George Best in Dance
Jane Coyle dances around the topic of where dance and football meet with choreographer Andy Howitt. Click Play Audio for a podcast interview
Whoever it was reckoned that the macho world of football and the rarefied reaches of contemporary dance were a definite case of oil and water should have a word with Andy Howitt.
Fife-born dancer and choreographer Howitt is currently in Belfast, working with Maiden Voyage Dance Company, for whom he has created Best, a new full-length dance piece based on the life of famed footballer, George Best.
In Howitt's part of the world, dance was not an obvious career choice for the average teenage boy. Not until he met the inspirational community dance animateur Royston Maldoom did Howitt ever consider dance as a vocation.
'Up until the age of 16 I had never done any dance in my life,' Howitt recalls. 'I never anticipated that it would be part of what I would be or what I would become. I grew up with football. There was no history of dance or the arts in my family.
'Then one day I did a dance class [with Maldoom]. To be honest, the reason was for a bit of a laugh. Plus, it was obvious, that was where most of the pretty girls went. But I still remember the shape of the moment that changed my life. At the end of the session, I went up to him and I said ‘I want to be a dancer'.'
A self-confessed footy anorak, Howitt admits that his love of the beautiful game goes beyond a merely healthy interest. 'I’m addicted to football. A former chairman of United once said you can change your house, you can change your car, you can change your wife but you can never change your team. And that sums football up for me. People pay lots of money to go to see it. They want to be entertained and there was no better entertainer on the field than George Best.'
Best was initially conceived by Howitt and Nicola Curry, artistic director of Maiden Voyage. The two appeared together in Ulster Youth Dance’s epic scale performance Carmina Burana in 1990 – directed by Maldoom. They view it as a project which will make dance accessible to a wide mainstream audience.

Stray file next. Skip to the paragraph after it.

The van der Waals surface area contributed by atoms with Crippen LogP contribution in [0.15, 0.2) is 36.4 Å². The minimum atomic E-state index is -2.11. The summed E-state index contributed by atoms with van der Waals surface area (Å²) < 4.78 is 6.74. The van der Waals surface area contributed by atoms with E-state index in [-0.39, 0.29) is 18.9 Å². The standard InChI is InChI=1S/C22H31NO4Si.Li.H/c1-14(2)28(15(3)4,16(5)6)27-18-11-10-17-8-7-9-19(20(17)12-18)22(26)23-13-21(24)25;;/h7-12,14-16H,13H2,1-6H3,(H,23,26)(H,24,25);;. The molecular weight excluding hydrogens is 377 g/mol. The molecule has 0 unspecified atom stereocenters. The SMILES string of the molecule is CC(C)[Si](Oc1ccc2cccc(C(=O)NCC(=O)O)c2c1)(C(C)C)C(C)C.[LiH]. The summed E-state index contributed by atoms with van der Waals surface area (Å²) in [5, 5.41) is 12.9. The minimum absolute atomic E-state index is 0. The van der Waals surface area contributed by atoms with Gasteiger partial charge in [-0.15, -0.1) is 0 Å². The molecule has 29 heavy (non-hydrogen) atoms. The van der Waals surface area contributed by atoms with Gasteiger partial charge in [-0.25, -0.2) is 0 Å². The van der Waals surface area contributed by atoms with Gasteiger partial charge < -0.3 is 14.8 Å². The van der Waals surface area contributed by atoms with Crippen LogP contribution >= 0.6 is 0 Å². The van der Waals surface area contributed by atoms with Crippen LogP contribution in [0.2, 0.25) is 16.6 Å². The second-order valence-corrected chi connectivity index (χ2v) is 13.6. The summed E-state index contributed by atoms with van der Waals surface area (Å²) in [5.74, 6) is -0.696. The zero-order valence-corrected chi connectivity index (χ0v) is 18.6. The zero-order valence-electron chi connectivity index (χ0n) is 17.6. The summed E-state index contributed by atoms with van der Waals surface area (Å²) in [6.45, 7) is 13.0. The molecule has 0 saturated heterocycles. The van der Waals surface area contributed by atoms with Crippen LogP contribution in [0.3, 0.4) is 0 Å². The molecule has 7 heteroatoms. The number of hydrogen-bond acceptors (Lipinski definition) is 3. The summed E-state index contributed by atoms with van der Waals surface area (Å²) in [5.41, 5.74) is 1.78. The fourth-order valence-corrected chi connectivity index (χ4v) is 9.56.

Howitt admits that the job is something of a dream ticket, combining three of the passions of his life – dance, football and Best.
'I know, you couldn’t get anything better for a male dancer like me,' he laughs. 'I had done Archie Gemmill’s goal for Scotland in 1978. And I did a Michael Owen goal, which I performed on Have I Got News For You?, and a Newcastle goal. But they were just little 20 second goals and excerpts, not an epic like this.
'When Nicola and I first sat down and talked about it we asked ourselves are we doing this for the right reasons. We decided that it was a positive way of viewing dance and I have also come to the conclusion that it is one of the best ways of seeing the story of George Best, the passion and the power. He was such an exuberant person to work with. And we see him during key milestones in his life from 1948 through to 1988, with music from those periods.'
The production has been supported by the George Best Foundation and by the Irish Football Association. Best’s sister Barbara McNarry told Howitt that she was initially puzzled about how he could possibly make a performance piece about her brother’s life – in dance, without using words.
'That’s the challenge of making great work. That’s what gets me into the studio. We’ve sourced all kinds of material, I read letters to his mother and I watched YouTube and analysed goals like the time he kicked the ball over Gordon Banks’s head and stood with his arms folded.
'It was a very humbling experience when the family came to the rehearsal room. They had never seen contemporary dance before. Barbara said something very interesting – ‘it’s not how you see it, it’s how I see it that’s important’.
'We don’t really go into the dark days and I’m so glad that we begin and end with the testimonial game. Best needs to be remembered for the glory days. It’s so easy these days to forget what a great player he was and what he represented.'
Best is at the Tower Street Campus of Belfast Metropolitan College from 18 to 20 February, with a Saturday matinee performance. Tickets through Belfast Welcome Centre – 028 9024 6609 or www.gotobelfast.com
It tours to The Market Place, Armagh (24 February), The Waterside, Derry (25) February, Island Arts Centre, Lisburn (26 February). Strule Arts Centre, Omagh (3 March) and Down Arts Centre, Downpatrick (5 March). More information on Maiden Voyage Dance Company.